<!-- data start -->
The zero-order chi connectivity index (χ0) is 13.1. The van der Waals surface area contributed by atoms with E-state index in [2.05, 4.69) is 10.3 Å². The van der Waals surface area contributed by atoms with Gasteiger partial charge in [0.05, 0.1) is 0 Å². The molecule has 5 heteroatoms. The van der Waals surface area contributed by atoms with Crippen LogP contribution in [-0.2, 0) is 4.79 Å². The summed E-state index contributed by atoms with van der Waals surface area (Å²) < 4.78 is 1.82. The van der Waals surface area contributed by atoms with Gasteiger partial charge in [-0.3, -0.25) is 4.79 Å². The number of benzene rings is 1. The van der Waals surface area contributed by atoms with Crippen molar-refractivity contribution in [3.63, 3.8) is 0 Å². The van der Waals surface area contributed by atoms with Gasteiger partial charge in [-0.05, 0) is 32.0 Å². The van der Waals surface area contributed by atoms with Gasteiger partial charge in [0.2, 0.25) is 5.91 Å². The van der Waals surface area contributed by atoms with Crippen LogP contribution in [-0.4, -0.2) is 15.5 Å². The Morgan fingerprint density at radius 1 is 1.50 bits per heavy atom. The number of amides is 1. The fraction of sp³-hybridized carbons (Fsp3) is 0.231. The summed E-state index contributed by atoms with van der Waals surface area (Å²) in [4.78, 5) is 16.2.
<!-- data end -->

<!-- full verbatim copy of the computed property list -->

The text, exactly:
The zero-order chi connectivity index (χ0) is 13.1. The van der Waals surface area contributed by atoms with E-state index in [2.05, 4.69) is 10.3 Å². The van der Waals surface area contributed by atoms with Gasteiger partial charge in [0.05, 0.1) is 0 Å². The molecule has 5 heteroatoms. The van der Waals surface area contributed by atoms with Crippen LogP contribution in [-0.2, 0) is 4.79 Å². The summed E-state index contributed by atoms with van der Waals surface area (Å²) < 4.78 is 1.82. The van der Waals surface area contributed by atoms with Gasteiger partial charge in [-0.3, -0.25) is 4.79 Å². The number of benzene rings is 1. The van der Waals surface area contributed by atoms with Crippen molar-refractivity contribution in [3.63, 3.8) is 0 Å². The van der Waals surface area contributed by atoms with Gasteiger partial charge in [-0.05, 0) is 32.0 Å². The van der Waals surface area contributed by atoms with Gasteiger partial charge in [0.2, 0.25) is 5.91 Å². The van der Waals surface area contributed by atoms with Crippen LogP contribution in [-0.4, -0.2) is 15.5 Å². The Morgan fingerprint density at radius 1 is 1.50 bits per heavy atom. The number of amides is 1. The fraction of sp³-hybridized carbons (Fsp3) is 0.231. The summed E-state index contributed by atoms with van der Waals surface area (Å²) in [4.78, 5) is 16.2.